Shayne | NAZ parent, enrolling in empowerment classes allowed her to take a different approach to raising her adopted daughter "I'm proud that I took the classes and what I used from them actually made life better for my daughter. Foundations helped me understand that I didn't know what was going on — and something was going on. I don't know if I would have seen that if I wouldn't have taken the class.
And I took Foundations a second time because I loved it. (The first time I understood it, but the second time I got it!) I learned to stop and ask "am I seeing the full picture or am I just relying on what I know from raising my other children?" I've never raised a kid that was adopted; their mindset is so different. You have a circle of love and you're standing in the middle, but of all the people that are giving you that love, no one is from your family. It taught me to help her understand that it doesn't matter who your parents are, that you have to develop who you are.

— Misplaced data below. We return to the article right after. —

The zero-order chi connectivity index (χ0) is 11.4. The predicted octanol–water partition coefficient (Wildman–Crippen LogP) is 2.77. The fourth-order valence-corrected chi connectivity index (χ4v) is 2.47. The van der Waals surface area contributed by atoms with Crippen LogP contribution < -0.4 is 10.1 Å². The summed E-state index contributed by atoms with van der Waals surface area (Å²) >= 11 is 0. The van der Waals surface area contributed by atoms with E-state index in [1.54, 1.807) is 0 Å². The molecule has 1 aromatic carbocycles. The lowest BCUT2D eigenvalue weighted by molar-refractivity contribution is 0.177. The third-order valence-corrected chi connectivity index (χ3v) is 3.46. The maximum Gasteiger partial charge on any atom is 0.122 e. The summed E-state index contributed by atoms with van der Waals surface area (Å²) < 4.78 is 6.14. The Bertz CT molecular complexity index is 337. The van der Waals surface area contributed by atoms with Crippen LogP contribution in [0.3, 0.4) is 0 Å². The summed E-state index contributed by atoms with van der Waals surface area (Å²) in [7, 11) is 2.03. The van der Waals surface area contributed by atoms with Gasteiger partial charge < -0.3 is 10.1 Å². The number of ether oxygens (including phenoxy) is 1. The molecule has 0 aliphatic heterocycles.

Andre taught me to look a little bit deeper and that it was ok that if I could not correct the problem on my own, that it was ok to get some help and how to find the right person to bring in.
It takes a village to raise a child.
What my daughter knows is that she's in love with everyone at NAZ, and she sees them almost every day. She's more positive and focused on her academics now. I think she cared more about trying to figure out this other part of her life than she did anything else; so now she's been able to let things go and understand that this is her world. She more herself and it did change her. "